ADVICE 07: My Partner Is Stealing People's Status Updates


Photo Credit: Brent Stoller

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One of writing's most challenging tasks is coming up with new ideas to write about. I've never covered the news, and I've never focused on a single subject matter, like politics or sports. Instead, I've relied on my own life -- my thoughts, experiences and struggles -- for material. And my life can be pretty boring.

Thankfully, when it comes to this advice column, that burden is no longer on me. In this space, it's all about your questions.

Of course, it's then up to me to answer them, and that can be equally as challenging. For the majority of submissions, the core issue -- like dealing with a broken heart or not having enough casual sex -- has been something with which I can identify. I've either experienced it myself or know someone who did. That gives me a huge head start on providing an original and, hopefully, helpful perspective.

But there are other times when things aren't quite as clear. There are times when all a submitted question does is raise a new one: Where do I even begin?

That can feel crippling, because as the self-proclaimed advice columnist, I'm supposed to have something to offer. But it can also be exciting, because it requires me to get creative, to consider new possibilities and expand my line of thinking. If I can do that, all I can then hope is that my answer lands in the same zip code as the target.

Today, I address one of these questions...

I recently found out my partner's social media statuses are mostly copied and pasted from other sites, even reviews. They're changed just enough to make them look personal. What do you think this indicates, and what should I do?
-- Duckinpar; Chicago, IL

I apologize if I'm wrong, but for simplicity's sake, I'm going to refer to your partner as if he's male.

The more I thought about this question, the more I thought back to the movie Can't Buy Me Love. Bear with me.

Before he was Dr. Derek Shepherd on Grey's Anatomy, Patrick Dempsey was Ronald Miller, a geeky, straight-A student who wanted nothing more than to be popular. When he wasn't sipping a root beer at a Saturday night card game, he was taking abuse from his younger brother, Seth Green.

In an effort to elevate his social status, Ronald concocted the following plan: Pay the most beautiful girl in school, Cindy Mancini (R.I.P.), $1,000 to be his girlfriend. His goal was to become popular by association -- if Cindy deemed him cool enough to date, everyone else would deem him cool.

He was right. Before long, Ronald had new friends, new girlfriends and had inspired a new dance fad. He became one of the cool kids by pretending to be one of them. He swapped his horn-rimmed glasses for Ray-Bans and his A&W for Miller Lite. He even desecrated his best friend's house as part of the jocks' Halloween prank. By taking on somebody else's persona, he not only got to feel like somebody else, he got a break from being himself.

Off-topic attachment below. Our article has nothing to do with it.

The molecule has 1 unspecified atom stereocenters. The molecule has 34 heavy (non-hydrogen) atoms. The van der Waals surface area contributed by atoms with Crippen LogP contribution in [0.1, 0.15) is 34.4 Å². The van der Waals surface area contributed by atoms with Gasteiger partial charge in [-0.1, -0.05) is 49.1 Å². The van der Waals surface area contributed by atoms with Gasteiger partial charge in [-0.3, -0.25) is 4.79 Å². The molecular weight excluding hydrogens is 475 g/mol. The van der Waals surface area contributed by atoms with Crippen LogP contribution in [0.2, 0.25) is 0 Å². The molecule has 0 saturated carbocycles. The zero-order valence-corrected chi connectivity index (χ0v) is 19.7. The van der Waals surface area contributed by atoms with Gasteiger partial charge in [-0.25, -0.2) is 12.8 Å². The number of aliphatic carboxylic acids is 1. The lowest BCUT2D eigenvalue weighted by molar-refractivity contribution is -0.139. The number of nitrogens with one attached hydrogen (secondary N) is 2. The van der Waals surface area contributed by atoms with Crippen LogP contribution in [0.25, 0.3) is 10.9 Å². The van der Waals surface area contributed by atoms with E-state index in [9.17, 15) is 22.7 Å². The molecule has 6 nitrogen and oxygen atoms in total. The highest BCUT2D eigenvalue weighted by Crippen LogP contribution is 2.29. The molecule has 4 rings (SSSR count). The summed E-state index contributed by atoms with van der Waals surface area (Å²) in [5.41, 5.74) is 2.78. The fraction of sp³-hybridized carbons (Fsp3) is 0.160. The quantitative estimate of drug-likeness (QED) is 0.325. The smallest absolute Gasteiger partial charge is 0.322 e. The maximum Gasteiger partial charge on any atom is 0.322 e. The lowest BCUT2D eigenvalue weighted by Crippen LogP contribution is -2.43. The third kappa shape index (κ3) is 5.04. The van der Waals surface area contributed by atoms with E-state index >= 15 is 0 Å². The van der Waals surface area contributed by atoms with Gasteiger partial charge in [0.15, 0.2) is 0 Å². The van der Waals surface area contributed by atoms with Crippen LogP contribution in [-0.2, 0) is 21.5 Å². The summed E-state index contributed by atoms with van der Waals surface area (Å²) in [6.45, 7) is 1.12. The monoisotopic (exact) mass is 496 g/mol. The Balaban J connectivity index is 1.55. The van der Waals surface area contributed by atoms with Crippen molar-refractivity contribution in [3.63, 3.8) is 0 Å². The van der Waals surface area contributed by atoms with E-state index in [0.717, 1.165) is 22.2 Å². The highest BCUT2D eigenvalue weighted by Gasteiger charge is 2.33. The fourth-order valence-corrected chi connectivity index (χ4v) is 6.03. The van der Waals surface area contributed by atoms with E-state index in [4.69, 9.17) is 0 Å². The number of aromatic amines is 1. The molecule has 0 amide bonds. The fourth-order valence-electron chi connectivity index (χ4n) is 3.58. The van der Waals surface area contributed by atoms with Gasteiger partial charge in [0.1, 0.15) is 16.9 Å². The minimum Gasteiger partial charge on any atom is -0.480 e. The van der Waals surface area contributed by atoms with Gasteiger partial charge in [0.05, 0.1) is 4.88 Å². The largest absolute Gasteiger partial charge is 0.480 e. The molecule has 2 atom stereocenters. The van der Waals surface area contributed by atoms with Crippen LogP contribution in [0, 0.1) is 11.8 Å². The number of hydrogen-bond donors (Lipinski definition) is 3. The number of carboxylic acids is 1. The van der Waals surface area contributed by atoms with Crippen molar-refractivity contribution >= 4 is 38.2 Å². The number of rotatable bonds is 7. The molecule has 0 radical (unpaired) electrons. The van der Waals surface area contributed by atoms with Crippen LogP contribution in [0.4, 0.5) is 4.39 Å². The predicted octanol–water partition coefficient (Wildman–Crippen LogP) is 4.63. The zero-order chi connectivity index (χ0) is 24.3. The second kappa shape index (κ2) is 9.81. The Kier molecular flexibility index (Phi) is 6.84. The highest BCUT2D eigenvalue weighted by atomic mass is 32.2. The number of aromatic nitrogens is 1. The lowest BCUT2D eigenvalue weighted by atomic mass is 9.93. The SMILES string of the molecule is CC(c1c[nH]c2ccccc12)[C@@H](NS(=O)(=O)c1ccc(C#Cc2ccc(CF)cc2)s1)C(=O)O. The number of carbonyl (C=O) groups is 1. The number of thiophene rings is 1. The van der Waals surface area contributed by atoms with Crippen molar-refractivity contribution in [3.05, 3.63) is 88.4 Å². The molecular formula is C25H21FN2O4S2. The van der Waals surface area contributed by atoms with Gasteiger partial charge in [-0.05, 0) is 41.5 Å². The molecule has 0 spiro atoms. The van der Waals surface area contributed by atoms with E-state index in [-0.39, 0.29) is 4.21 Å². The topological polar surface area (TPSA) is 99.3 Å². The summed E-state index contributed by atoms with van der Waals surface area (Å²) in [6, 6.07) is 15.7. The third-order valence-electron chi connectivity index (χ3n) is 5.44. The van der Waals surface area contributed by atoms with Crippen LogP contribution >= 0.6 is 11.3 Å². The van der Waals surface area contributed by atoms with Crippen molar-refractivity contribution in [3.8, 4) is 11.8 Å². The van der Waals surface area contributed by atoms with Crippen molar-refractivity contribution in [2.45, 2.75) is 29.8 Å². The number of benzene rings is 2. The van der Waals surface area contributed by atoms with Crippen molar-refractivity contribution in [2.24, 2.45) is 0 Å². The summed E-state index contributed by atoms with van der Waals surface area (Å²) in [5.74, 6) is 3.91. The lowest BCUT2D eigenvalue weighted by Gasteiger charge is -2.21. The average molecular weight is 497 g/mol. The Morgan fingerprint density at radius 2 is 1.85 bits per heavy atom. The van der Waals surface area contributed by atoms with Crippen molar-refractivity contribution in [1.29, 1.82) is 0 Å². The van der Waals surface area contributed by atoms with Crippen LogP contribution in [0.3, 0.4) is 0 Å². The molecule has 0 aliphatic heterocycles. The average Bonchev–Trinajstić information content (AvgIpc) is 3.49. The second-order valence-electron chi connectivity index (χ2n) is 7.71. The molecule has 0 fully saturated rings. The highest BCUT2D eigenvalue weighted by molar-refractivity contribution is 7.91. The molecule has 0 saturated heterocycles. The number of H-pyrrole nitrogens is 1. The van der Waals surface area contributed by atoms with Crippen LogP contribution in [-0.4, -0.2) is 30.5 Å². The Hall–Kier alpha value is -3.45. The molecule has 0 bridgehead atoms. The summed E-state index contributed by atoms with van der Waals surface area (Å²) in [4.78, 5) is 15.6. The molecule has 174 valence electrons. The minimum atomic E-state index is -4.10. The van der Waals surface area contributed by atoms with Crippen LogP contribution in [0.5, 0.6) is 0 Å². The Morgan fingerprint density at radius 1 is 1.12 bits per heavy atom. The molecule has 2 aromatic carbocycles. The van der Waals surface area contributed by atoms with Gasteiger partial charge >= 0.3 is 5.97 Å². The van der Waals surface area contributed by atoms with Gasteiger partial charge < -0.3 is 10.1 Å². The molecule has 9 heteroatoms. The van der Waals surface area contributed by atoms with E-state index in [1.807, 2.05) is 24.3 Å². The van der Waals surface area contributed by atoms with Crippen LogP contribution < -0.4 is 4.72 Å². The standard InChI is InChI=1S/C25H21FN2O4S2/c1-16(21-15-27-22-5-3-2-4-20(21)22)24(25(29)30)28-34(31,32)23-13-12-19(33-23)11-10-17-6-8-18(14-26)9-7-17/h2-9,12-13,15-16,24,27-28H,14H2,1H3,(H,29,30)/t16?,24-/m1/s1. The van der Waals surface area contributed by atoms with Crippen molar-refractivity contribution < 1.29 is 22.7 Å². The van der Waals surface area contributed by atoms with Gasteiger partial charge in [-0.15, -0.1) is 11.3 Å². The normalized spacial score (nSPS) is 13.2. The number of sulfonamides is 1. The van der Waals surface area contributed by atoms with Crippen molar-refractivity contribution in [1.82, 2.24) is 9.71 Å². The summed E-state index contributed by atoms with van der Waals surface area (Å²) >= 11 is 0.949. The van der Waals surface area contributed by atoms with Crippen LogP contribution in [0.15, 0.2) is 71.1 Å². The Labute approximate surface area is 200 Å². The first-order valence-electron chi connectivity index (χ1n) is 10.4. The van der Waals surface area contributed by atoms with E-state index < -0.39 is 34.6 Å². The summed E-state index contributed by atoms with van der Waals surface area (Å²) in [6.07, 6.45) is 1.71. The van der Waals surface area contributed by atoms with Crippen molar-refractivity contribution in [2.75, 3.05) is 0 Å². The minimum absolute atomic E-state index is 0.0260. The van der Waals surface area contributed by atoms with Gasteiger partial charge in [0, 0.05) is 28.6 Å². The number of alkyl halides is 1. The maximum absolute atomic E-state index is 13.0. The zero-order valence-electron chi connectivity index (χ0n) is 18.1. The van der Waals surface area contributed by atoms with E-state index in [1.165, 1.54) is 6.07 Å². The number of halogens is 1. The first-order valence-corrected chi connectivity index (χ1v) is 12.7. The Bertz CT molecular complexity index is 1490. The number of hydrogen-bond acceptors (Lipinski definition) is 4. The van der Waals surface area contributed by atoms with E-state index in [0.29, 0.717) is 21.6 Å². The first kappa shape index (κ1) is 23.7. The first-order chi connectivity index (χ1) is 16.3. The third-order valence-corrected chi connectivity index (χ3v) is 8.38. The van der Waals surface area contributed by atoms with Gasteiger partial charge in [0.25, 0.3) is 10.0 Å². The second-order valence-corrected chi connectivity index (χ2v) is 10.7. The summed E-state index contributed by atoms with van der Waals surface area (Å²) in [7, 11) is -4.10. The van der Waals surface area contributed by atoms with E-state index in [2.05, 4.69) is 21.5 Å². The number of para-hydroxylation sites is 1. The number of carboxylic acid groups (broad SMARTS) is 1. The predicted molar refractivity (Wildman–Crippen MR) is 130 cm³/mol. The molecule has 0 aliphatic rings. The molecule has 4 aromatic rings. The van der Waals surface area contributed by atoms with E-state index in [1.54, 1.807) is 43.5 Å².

In a way, that's what I think is going on with your partner. I think your partner is unsatisfied with his current state of affairs, and this is his way of putting on a happy face. He's plagiarizing other people's lives in hopes of masking the deficiencies of his own.

Social media is the perfect venue for this. It gives us complete autonomy to create a snapshot of who we (want people to think we) are. We get to post the pictures that hide our double-chin; the articles that showcase our intellect and ideals; the status updates that highlight our humor. The world only sees what we want it to see.

But just like Ronald Miller, this strategy has a shelf life. Eventually, we have to step out from behind the facade and face what's really going on, because it's the only way for it to get better.

And that's where you come in. I believe the best thing you can do is put this issue on the table and help your partner work through it.

The truth is that we don't know his motivations. Every comparison I just made to Patrick Dempsey could be comically off base. So I'd approach your partner with a curious, inquisitive demeanor. No judging, no accusing. Just ask him questions. Hey, I noticed this pattern... is this something you're aware of? If so, what's going on here? Is there anything I can do?

At the very least, your partner's likely to be embarrassed by such a conversation, so it's important that he feels safe participating in it. Make it clear you're there to help him, and he'll be more inclined to let you.

COMING FRIDAY: My husband is an alcoholic...

Need more ADVICE? Check out the most recent installments:

ADVICE 06: Is My Fiancee Getting Cold Feet?

ADVICE 05: Should I Tell My Ex I Want Him Back?

ADVICE 04: Casual Sex; How to Confront Someone

ADVICE 03: Should I Contact My Ex?; Mourning Etiquette

ADVICE 02: How to Stop Comparing Yourself to Others

ADVICE 01: Autism and Religion; Should I Stay Married for my Child's Sake?

To send in a question, please complete this short Google form. All submissions are anonymous, even to the author.